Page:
Sep 7, 2023
History is filled with brutal examples of conquest in the name of profit.
In this case, the means aren’t as brutal as war. The goal isn’t solely about profit either. The larger aim is to save the planet. Governments and corporations want to tap into possibly the world’s largest lithium reserves in South America. They seek to make batteries for electric vehicles. These are the hoped-for replacement for gas-guzzling cars that emit greenhouse gases.
The so-called “lithium triangle” is located in the Andes Mountains. It straddles Argentina, Bolivia, and Chile. Indigenous people who live there say mining the mineral will ruin their land and way of life. They call lithium “white gold.”
"Our land is drying up and our water is polluted." Nati Machaca told this to the BBC. She is an Indigenous mountain dweller. She fears starvation and illness if the mining isn’t stopped.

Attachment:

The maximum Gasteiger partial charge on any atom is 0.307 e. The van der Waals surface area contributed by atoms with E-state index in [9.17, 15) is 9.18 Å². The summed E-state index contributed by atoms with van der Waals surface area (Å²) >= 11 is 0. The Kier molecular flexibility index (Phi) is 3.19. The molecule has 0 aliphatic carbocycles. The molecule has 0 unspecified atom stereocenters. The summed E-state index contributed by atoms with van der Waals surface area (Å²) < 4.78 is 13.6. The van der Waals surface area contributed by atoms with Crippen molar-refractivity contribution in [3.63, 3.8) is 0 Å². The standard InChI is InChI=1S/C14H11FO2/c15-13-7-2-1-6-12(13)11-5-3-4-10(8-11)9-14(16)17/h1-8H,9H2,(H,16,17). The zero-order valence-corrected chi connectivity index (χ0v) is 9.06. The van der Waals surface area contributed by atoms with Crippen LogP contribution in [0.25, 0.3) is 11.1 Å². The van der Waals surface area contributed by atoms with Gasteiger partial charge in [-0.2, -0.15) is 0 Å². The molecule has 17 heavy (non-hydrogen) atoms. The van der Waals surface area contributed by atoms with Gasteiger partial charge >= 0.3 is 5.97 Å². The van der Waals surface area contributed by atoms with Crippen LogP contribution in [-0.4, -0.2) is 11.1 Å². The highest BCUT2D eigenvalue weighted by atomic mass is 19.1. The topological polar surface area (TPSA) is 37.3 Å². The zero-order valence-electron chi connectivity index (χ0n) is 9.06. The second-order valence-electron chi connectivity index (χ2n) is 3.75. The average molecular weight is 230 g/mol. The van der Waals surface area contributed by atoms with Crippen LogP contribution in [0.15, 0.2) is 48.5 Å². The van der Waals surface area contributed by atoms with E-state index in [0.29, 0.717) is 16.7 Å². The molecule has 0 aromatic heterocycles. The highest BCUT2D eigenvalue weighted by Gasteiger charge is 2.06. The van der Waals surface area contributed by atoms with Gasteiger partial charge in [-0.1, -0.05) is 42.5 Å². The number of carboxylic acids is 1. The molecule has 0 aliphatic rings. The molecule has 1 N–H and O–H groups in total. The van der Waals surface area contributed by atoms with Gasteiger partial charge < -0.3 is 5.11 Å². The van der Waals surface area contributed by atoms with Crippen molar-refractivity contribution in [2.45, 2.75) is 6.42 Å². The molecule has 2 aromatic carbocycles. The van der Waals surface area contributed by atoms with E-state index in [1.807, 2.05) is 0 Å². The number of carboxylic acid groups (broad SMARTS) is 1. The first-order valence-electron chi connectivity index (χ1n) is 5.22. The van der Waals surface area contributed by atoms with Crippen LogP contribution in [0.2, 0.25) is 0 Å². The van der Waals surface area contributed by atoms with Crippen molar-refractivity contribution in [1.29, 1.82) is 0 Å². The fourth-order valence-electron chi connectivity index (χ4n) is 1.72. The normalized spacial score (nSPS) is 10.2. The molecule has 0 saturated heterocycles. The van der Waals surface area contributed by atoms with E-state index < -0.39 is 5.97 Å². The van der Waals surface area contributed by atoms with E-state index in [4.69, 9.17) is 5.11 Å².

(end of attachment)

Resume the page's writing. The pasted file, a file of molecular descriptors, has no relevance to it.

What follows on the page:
Machaca is among protesters who’ve tried blocking mining trucks from rolling through the village of Purmamarca, Argentina.
Mining lithium depends on heavy amounts of water. This quantity is about 530,000 gallons of water per ton. Local farmers fear expanded lithium mining in the region will pollute the water. They also fear it will parch the land. They rely on it for crops and cattle.
Members of the 400 Indigenous groups who live here also fear they'll be driven off the land. They’ve held it for centuries. But their ownership isn’t based on modern written legal records. The constitution was changed in June. Under it, they could be evicted. The amended law also limits protest. But the people aren’t giving up.
"We are not moving,” demonstrators insisted as police sought to break up their protest, the BBC said. “The land is ours, the lithium belongs to us."
Reflect: What do you think we should do when there's a conflict between protecting the environment and meeting the needs of people and industries? Do you think we can find solutions that benefit both?
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